job skills, little job experience likely to lead to good employment, substance and alcohol dependency, and other health
problems, including mental health problems. In addition, their
family and friends are often involved in crime and substance
abuse, and they disproportionately return to neighborhoods
with few economic opportunities and few, if any, positive role
models. Finally, each must cope with a criminal record that
can stand in the way of opportunities following release. While
policy-makers, practitioners and researchers are well aware of
these barriers to successful reentry, a failure to explicitly
acknowledge the length of this list may lead to unrealistic
expectations about the prospect of finding the magic bullet
that will “cure” recidivism.
What is less often acknowledged and discussed is that
these returning inmates have already been through (having
failed or been failed by) the other social and public institutions and agencies designed to produce good citizens. In particular, many of those who end up incarcerated did poorly in
the school systems that provide educational foundations for a
successful adulthood. Many offenders have histories of abuse
and neglect and may have been referred to, or in the custody
of, family and social services. Adult inmates often have histories of juvenile confinement and adult probation that failed to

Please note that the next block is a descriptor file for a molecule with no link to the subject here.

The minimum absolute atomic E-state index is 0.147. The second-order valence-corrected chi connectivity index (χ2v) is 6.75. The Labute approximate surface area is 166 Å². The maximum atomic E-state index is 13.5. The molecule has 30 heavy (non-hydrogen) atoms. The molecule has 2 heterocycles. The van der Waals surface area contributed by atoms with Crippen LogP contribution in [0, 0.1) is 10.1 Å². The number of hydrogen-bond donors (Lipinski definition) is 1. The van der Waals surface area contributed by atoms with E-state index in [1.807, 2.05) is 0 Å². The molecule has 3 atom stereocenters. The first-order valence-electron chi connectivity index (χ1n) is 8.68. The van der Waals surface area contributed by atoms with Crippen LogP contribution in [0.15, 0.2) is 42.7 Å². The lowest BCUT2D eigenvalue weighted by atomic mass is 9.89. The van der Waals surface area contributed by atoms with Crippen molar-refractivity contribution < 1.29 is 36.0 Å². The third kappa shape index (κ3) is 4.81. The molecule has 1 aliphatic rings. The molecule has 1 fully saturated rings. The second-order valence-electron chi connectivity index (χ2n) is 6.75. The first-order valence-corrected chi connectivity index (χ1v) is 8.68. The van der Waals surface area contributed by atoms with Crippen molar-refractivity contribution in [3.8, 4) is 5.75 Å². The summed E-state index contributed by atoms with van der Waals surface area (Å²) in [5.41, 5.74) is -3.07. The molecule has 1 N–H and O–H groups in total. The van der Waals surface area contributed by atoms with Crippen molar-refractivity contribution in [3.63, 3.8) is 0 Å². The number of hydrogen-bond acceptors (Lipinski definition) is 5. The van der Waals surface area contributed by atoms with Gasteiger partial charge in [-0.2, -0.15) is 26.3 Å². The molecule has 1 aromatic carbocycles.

provide the services, programming and support to reform and
rehabilitate. And finally, many inmates have received alcohol
and drug treatment outside the criminal justice system, but
may remain addicted to drugs and alcohol. It is worth recognizing that those held by the juvenile and criminal justice systems have fallen through most of society’s safety nets by the
time they end up behind bars. At this point, responsibility for
helping these offenders become productive citizens is handed
to underfunded agencies whose primary responsibility is public safety — not rehabilitation.
Judging by the ever-burgeoning prison population, which
continued to grow as crime rates and arrest rates for index
crimes declined — everyone has failed. According to the
Bureau of Justice Statistics, within three years, about twothirds of prison releases are arrested for new offenses, about
one-third are reincarcerated for new offenses and about half
are reincarcerated for either a new offense or parole violation.

What Has Gone Wrong?
Current methods have not worked for various reasons:

Fixing the problem on the cheap. BJS estimates that in
2001 state governments spent on average $22,650 per inmate
per year on operating costs. Although $20,000 per year
seems like a lot of money, it covers primarily security —
which protects the public from the inmates, the correctional
officers from the inmates and the inmates from each other
— and not programming. (Some states spend much more,
either because of higher costs in places like New York and
California or because they are, in fact, providing programs
and services.)
Vacillating on how the issue is dealt with. As policy and
politics reflect (or in some cases lead) public opinion, the
goal of criminal justice policy swings from rehabilitation to
deterrence to incapacitation. Thus, the war on crime and the
war on drugs followed a judgment that rehabilitation was
not attainable. These “wars” led to higher likelihoods and
longer terms of incarceration for some offenses, as well as
the imposition of numerous “collateral punishments” — for